County weighs office plan

Developer proposes building next to historic Woodlawn

Historic site may get modern neighbor


Woodlawn Manor - a 19th-century structure that is listed on the National Register of Historic Places and adjacent to the Woodlawn Slave Quarters - soon might share its secluded spot off Bendix Road in Columbia with a large, modern office building.

A development plan submitted by owner D. Ronald Brasher would erect a 74,000-square-foot office condominium building beside the manor house and replace the tree-spotted lawns on the 5-acre site with parking lots.

But as the county's Department of Planning and Zoning prepares to weigh in on the plan, several citizens are asking county officials to consider the development's effects on the property, part of which is on Columbia Association open space.

Mary Catherine Cochran, president of Preservation Howard County, said Brasher is within his rights to develop the property. But, she said, "our biggest concern is that he is not doing the best job he can to protect that resource."

Brasher declined to comment for this article.

The development plan was set in motion when, during the county's 2004 comprehensive rezoning process, the property was rezoned from residential to heavy commercial use.

Preservationists were caught off guard by the rezoning, Cochran said, and did not raise their concerns at the time. She said there were no signs posted at the property about the proposed rezoning and no one recognized its seldom-referenced Old Annapolis Road address among the hundreds of properties considered in the countywide process.

Cochran said the planned office building would dwarf the manor house, spoil the historic setting of the house and slave quarters and destroy 200-year-old trees.

"There are ways to develop it much better and retain the historic nature," said J. William Miller, a Columbia resident who lived at Woodlawn and served as its caretaker when the Rouse Co. owned it in the 1970s.

In his testimony to the county's Historic District Commission, Miller called the property "one of Howard County's most unmolested Heritage Sites."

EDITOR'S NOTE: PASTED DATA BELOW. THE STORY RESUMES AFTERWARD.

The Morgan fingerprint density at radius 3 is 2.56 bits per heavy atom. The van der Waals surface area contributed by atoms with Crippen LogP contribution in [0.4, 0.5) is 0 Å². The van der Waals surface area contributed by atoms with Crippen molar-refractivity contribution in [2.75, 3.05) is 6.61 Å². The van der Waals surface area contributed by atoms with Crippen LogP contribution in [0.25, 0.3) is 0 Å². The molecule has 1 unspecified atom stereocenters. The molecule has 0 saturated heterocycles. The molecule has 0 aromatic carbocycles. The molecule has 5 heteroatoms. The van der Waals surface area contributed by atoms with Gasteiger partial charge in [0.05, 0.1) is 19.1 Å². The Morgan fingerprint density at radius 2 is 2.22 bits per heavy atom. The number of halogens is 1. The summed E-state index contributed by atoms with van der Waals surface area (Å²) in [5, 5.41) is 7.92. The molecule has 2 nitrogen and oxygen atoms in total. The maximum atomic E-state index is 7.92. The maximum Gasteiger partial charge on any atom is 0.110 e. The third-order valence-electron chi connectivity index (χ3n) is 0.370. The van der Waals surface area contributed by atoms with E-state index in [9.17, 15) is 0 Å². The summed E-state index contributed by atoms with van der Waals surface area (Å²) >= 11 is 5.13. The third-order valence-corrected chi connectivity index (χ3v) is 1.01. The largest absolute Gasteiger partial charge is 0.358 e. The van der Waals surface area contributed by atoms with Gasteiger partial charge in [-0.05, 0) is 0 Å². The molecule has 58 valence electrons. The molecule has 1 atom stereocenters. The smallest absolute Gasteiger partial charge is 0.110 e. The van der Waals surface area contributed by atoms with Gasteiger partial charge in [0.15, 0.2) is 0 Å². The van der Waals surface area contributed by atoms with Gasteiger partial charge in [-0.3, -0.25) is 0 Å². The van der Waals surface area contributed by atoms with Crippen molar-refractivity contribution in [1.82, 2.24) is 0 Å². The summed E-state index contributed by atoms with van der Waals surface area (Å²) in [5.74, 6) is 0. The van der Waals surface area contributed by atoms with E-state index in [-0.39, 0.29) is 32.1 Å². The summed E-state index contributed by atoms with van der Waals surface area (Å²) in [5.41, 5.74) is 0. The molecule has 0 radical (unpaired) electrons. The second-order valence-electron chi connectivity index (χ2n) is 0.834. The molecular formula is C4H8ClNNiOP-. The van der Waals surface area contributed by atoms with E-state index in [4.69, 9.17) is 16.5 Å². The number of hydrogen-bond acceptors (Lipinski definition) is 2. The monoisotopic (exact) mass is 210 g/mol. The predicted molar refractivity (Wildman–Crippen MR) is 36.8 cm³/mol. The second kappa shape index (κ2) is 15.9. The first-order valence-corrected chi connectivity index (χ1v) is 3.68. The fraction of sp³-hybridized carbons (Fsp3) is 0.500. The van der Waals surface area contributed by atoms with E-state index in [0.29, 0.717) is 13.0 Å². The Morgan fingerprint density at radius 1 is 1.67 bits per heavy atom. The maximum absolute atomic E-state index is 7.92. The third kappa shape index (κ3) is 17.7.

He said: "A more blatant disrespect for the site is difficult to imagine," and suggested several alternatives.

The developer could save some of the trees and better preserve the manor house setting by moving his building to the east end of the property, Miller said. He could make the structure taller and narrower, or he could replace it with several smaller structures, as was done at the nearby Dorsey Hall property.

Testimony by Miller and several other citizens will be forwarded to the subdivision review committee, said Steve Lafferty, deputy director of the Department of Planning and Zoning.

But Lafferty said the commission did not make any specific recommendations regarding the property.

The planning department also is considering a waiver that was submitted by the developer because the site does not have an access road that meets county requirements for commercial property.

Brasher has contacted the Department of Public Works about renting or buying county land to create a new, wider entrance if the waiver is not approved.

Preservationists have suggested the county use the right-of-way issue as leverage to encourage Brasher to create a more sensitive site plan.

Lafferty said such negotiations are not uncommon.

"With each step, there is an opportunity for a serious conversation with the developer about what is important for the development, for the regulations and for preservation," he said.

"People can meet the requirements in many ways," he said. "We try to be fair to the property owners as well as to the concerns that have been raised, such as [those discussed] at the Historic District Commission."

As the process moves forward, preservationists also have asked the County Council and county executive to examine the issue.

Councilman David A. Rakes, an east Columbia Democrat, said he is "very concerned" about threats to the county's historic structures, particularly to the Woodlawn Slave Quarters and other links to African-American history.

"It seems to me there needs to be some sort of effort to mount some discussion around this," he said.

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